For over ten years Bridget has worked as a career advisor. Recently she has been called to use her gifts in ministry and is a candidate for counseling licensure through Gordon-Conwell Theological Seminary. On the last Friday of each month she will be available at Freedom Hill to people in the process of discovering their next step. Bridget works with people of any belief system and operates within the ACA ethical standards for client-centered goal setting. Students seeking guidance on their vocation, adults transitioning from one career to another, or those re-entering the workforce can all benefit from her advice.
Book an Appointment:
God has a plan for everyone. Transitional Advising helps you make decisions, find the next best thing that God has for you, or guide you in times when you are doubting or stuck. Sessions are in person or by phone. Use one of the following ways to schedule a free session:
Call the Church Office
Use the Connect tab
on the Church App
to fill out a form
Frequently Asked Questions
Why do people seek guidance?
People seek guidance when there is something in their lives that needs adjustment. They need to sort out their thoughts or change a behavior or simply unspool a tangle of emotions. This happens all the time in an informal setting, but also occurs in more formal arrangements.
What are some types of guidance?
Pastoral care, advising, coaching, counseling, and psychiatric treatment*
When should people seek guidance?
Any time they need advice; are experiencing a transition; seek to improve the current situation; or are experiencing mental, emotional, vocational, relational or spiritual disruption.
What are typical transitions?
High school to college or the workforce, college to workforce or graduate school, single to married, a change in career, new relationships or family members (babies, extended family, blended family), re-entering the workforce after caring for others, military to civilian life, physical changes or a medical incident that impact life, moving to a new place.
What is Transitional Advising?
Listening to issues that arise out of a person going through a transition, providing counsel and strategies for successful transitions, suggesting resources to equip the advisee, connecting advisees to further help as needed and generally supporting an individual who is in transition.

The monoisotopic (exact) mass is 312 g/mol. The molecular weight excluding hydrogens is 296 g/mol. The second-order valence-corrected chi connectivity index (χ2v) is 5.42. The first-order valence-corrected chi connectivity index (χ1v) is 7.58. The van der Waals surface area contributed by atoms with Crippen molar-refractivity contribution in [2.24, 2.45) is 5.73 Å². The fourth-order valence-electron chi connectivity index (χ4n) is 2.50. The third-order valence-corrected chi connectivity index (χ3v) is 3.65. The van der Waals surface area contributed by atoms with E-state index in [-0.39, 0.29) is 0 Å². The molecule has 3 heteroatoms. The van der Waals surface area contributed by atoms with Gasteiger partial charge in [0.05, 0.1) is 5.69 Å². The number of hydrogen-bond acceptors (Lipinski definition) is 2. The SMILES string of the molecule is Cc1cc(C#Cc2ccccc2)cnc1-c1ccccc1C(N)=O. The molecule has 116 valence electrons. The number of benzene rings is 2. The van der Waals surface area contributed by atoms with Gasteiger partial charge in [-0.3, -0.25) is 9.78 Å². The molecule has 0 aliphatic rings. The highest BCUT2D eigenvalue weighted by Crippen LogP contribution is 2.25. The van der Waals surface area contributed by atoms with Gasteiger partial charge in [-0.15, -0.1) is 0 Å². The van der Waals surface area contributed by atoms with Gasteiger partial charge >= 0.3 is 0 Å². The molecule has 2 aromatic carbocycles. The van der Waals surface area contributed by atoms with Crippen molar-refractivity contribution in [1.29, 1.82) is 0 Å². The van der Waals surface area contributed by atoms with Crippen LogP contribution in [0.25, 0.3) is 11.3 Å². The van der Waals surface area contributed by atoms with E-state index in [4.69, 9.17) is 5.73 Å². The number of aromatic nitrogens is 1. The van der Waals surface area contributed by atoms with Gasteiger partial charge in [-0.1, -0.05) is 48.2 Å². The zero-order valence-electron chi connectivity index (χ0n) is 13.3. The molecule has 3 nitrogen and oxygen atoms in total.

What is expected from the Transitional Advising ministry at Freedom Hill?
The Transitional Advisor will meet one-on-one with advisees once a month for 50 minutes. Appointments will be made through the church office (781-321-2121). There are a limited number of slots per month.
What are the expectations of privacy and confidentiality?
No information will be shared with others unless the advisee grants permission for specific information to be disclosed, and only as it would be helpful for working towards a successful outcome. The only exception is immediate physical danger to anyone, including the advisee. Appointments will take place in the church office and arranged through the secretary, so church staff may know who is being advised, but they will not know the content of the sessions. Advisees may also give permission for collaboration between the Transitional Advisor and pastors, coaches, counselors or therapists if desired
*Types of guidance, briefly defined:
Pastoral care: addresses spiritual growth, spiritual concerns, forming godly relationships (especially but not limited to pre-marital counseling), and discussion of beliefs and how those beliefs are integrated into life.
Advising: situational and task-oriented guidance, usually in a target area. Explores how that target area affects life in general and vice versa. Target areas can include career advising, academic advising, financial advising, nutritional advising, etc.
Coaching: taking a participant to the next level in any given area, exploring advancement options, building on strengths, managing transition. Often coaching is in a targeted area, however, there are life coaches who give attention to the whole person.
Counseling: All of the functions above are included in the broad term “counseling”. Counselors, particularly those licensed to give mental health treatment, also address emotional, physical, psychological and relational issues that affect mental health. They are formally educated in therapeutic theory and treatment techniques and typically hold a license to practice.
Psychiatric treatment: in addition to all the aspects of counseling, psychiatrists are medically trained to administer prescriptions and typically are engaged in longer term care for those with mental health diagnoses in either in-patient or out-patient environments.